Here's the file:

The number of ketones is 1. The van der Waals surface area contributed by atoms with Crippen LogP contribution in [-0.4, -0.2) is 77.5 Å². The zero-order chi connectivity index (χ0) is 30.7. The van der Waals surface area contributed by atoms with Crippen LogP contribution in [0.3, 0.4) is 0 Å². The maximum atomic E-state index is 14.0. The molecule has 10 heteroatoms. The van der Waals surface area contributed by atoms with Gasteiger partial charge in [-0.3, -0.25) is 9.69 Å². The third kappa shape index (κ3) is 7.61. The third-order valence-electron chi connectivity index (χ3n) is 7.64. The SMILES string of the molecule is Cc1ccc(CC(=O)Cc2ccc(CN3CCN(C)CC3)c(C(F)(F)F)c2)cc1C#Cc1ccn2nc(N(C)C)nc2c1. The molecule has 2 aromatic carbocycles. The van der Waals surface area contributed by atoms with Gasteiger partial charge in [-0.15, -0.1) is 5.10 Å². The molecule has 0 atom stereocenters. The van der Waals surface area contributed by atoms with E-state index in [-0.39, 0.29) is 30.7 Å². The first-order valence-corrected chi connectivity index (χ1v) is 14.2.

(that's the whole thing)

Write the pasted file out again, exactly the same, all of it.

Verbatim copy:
The number of ketones is 1. The van der Waals surface area contributed by atoms with Crippen LogP contribution in [-0.4, -0.2) is 77.5 Å². The zero-order chi connectivity index (χ0) is 30.7. The van der Waals surface area contributed by atoms with Crippen LogP contribution in [0.3, 0.4) is 0 Å². The maximum atomic E-state index is 14.0. The molecule has 10 heteroatoms. The van der Waals surface area contributed by atoms with Gasteiger partial charge in [-0.3, -0.25) is 9.69 Å². The third kappa shape index (κ3) is 7.61. The third-order valence-electron chi connectivity index (χ3n) is 7.64. The SMILES string of the molecule is Cc1ccc(CC(=O)Cc2ccc(CN3CCN(C)CC3)c(C(F)(F)F)c2)cc1C#Cc1ccn2nc(N(C)C)nc2c1. The molecule has 2 aromatic carbocycles. The van der Waals surface area contributed by atoms with Gasteiger partial charge in [-0.15, -0.1) is 5.10 Å². The molecule has 0 atom stereocenters. The van der Waals surface area contributed by atoms with E-state index in [-0.39, 0.29) is 30.7 Å². The first-order valence-corrected chi connectivity index (χ1v) is 14.2.